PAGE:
Last night’s Fringe season 3 premiere was the product of 2 years of concept building. Not only did we experience the alternate universe with more depth than ever before but we explored what it really means to be Olivia Dunham.
The first scene set the stage, as we see a tired and drawn Olivia (Anna Torv) being psycho-analyzed by Dr. Anderson who doesn’t believe (or doesn’t want to) that Olivia is who she claims to be. Walternate’s plan is cunning – he wants Olivia and the world to believe that she is alternate Olivia. Talk about identity crisis! This is not the first time that Olivia’s sanity has been questioned though – far from it. In the previous two seasons of the show numerous antagonists have scrutinized her mental stability, her choices, and her emotions. But none have had her trapped and restrained in this way – and in an alternate universe where reality can quite literally feel like a bad dream. It’s a theme of the show, one of the core themes.
But what struck me about this was Olivia’s inner strength – trapped and experimented on against her will, yet she was resolute in her belief that she was Olivia from the other side. She clutched onto her identity, despite having said these words to her double in the previous episode:
“You gotta trust me, I’m you.”
It’s these fine lines that make this story so captivating. Essentially Olivia and Altlivia are the same person. Nurture made them the same, experience and choices made them different. And this presents some interesting questions within interesting questions – what are we bound by? What makes us who we are? Do the choices that we make in life really make us unique, or are we just iterations of a central system?
In reality, it boils down to perspective, which is, as you would assume, based on your reality – your outlook and experiences. So finding that undisputed uniqueness can be something of a vicious circle. In the end the only way out is to choose – to define who you are by making a conscious choice to be that person – to use your nature and your nurture and to embrace both in whichever arrangement they fall. This is what Peter did when he turned his back on his real world to return with Walter, the man who kidnapped him as a child. While I still don’t agree with his actions, on some level I can understand the message behind it.
But Olivia’s situation seems to be far more complicated since Walternate is even more cunning than I had feared. Armed with alternate Brandon’s science, he doesn’t just want to turn Olivia’s world upside down by telling her that she’s Altlivia. He’s transferred Altlivia’s memories into Olivia. For all intents and purposes, making her Altlivia.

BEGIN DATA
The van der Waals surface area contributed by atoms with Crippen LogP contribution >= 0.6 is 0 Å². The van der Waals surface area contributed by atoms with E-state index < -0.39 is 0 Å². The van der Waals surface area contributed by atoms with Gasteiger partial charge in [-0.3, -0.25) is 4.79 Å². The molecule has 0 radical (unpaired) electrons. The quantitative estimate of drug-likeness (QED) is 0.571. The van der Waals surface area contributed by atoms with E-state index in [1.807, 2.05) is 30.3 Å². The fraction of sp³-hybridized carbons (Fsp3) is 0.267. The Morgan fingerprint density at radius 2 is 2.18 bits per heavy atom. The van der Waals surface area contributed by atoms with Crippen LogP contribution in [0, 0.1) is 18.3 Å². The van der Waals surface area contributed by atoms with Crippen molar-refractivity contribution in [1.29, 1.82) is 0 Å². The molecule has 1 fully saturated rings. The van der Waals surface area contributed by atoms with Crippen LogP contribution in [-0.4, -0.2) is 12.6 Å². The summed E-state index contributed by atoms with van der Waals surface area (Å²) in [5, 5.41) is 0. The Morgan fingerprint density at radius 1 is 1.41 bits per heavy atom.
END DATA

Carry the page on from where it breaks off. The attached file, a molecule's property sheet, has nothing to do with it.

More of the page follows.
If this sounds too far out to be believable, you have to remember that not only are they in the slightly more advanced alternate universe, but Olivia has experienced echoes of this in her own universe. Back in season 1 she shared a dream state with her partner John Scott, fusing parts of his memories with hers, causing Olivia to believe that some of his memories where actually her own.
The thing is, so much of our emotions are based on memories. They house our experiences, our fears, our hopes and dreams. Imagine what it must be like for Olivia to go from having such a strong hold on who she is, to – in the space of a few hours – becoming another iteration of herself. But once her mind had latched on to the memories, it simply accepted them. It’s not insanity, it’s memory, and clearly the brain is not what ultimately drives our true nature.
We saw an example of this kind of memory distortion in the show’s second season, when it was revealed that Walter had pieces of his brain cut out and put into other people because ‘he was afraid of what he was becoming’. As I watched Olivia morph into Altlivia, these words came to mind with power and force. Olivia becomes Altlivia. It’s a transition that is made all the more compelling because of the show’s duality. How do you become someone who you essentially already are? It’s like nature vs nurture vs nature!
What Olivia’s transformation should give us is another approach to examining what it is to be human. We already had the duality and the two Olivias. Now we have an Olivia who literally is Altlivia because she now has her experiences. So what we should be looking out for are any differences – small signs that our Olivia is capable of being distinct..different from Altlivia even while she is in her shoes. Will there be any decisions made that only our Olivia would make? Are there any attachments that only our Olivia could have?
Olivia has to somehow find herself inside Altlivia. But this will probably only come from either glitches in the treatment giving her glimpses back into her original memories, or from something even deeper. Henry alluded to it – the soul:
“Sometimes you just gotta believe in what you can’t see.”
Amen to that. Fringe is back.